Recently, The Brazen Bull’s Charlie Chipman was fortunate enough to get the chance to sit-down with Tor’s author Joe M. McDermott, and talk about his upcoming book, The Fortress at the End of Time. Below is the transcript of the interview in its entirety. Charlie and Joe talk about everything from what is about the craft of writing that intrigues Joe to the so-called ‘Dream Salesman’ and their unfortunate customers. Joe’s newest novel is set to be published on January 17th, 2017. To pre-order a copy of The Fortress at the End of Time click here Pre-Order The Fortress at the End of Time, and to learn more about the book, Joe, and Tor, click here Tor Publishing. Enjoy!

(CC) First, before we dive into your book, FORTRESS AT THE END OF TIME, I want to know about you, the author. Tell me about yourself, who is Joe McDermott?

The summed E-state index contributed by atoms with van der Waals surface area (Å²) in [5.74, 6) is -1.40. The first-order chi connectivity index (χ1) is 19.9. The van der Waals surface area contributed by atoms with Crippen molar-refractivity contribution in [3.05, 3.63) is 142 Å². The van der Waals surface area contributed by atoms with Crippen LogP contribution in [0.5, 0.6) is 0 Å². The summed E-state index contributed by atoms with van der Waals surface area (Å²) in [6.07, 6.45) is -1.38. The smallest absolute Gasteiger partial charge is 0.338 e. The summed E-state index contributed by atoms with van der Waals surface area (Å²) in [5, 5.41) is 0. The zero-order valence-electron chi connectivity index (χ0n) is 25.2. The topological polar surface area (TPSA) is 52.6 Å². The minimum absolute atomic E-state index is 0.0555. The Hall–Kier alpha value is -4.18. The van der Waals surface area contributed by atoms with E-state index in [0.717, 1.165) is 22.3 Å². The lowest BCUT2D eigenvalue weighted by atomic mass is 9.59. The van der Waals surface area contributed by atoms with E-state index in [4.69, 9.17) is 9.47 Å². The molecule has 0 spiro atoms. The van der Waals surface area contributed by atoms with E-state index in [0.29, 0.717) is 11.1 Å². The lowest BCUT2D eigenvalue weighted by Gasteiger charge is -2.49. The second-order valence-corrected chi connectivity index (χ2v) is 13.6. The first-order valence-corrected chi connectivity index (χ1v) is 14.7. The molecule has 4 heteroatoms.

(JMM) I’m pretty sure I’m human. I’m a pudgy, middle-aged white guy from suburban Texas, mostly.

(CC) Why writing? What is it about the craft that drew you in? When did you realize this?

(JMM) I wish I had a good answer, but I don’t. I write because I don’t have the power to change the world. It’s either writing or standing on a street corner and shouting at passing cars. I don’t feel like writing is nearly as effective, but at least I don’t have to leave the house to do it.

(CC) When it comes time to write, what is the process like? Do you sit down at the desk, same time, every day and stick to a firm word count, or are you more laid back with your approach?

(JMM) Different processes produce different results. I don’t like to write the same book twice, so I work differently each time. It’s sort of both an intentional choice and an organic expression of the voice and tone the book requires. In this case, with my latest novel from, I actually wrote the first draft longhand in a couple notebooks while working at a Christian Bookstore that’s, alas, gone out of business. I miss it. It was slow, though, and when the store was clean and the customers were served, I could sit at the register and scribble away.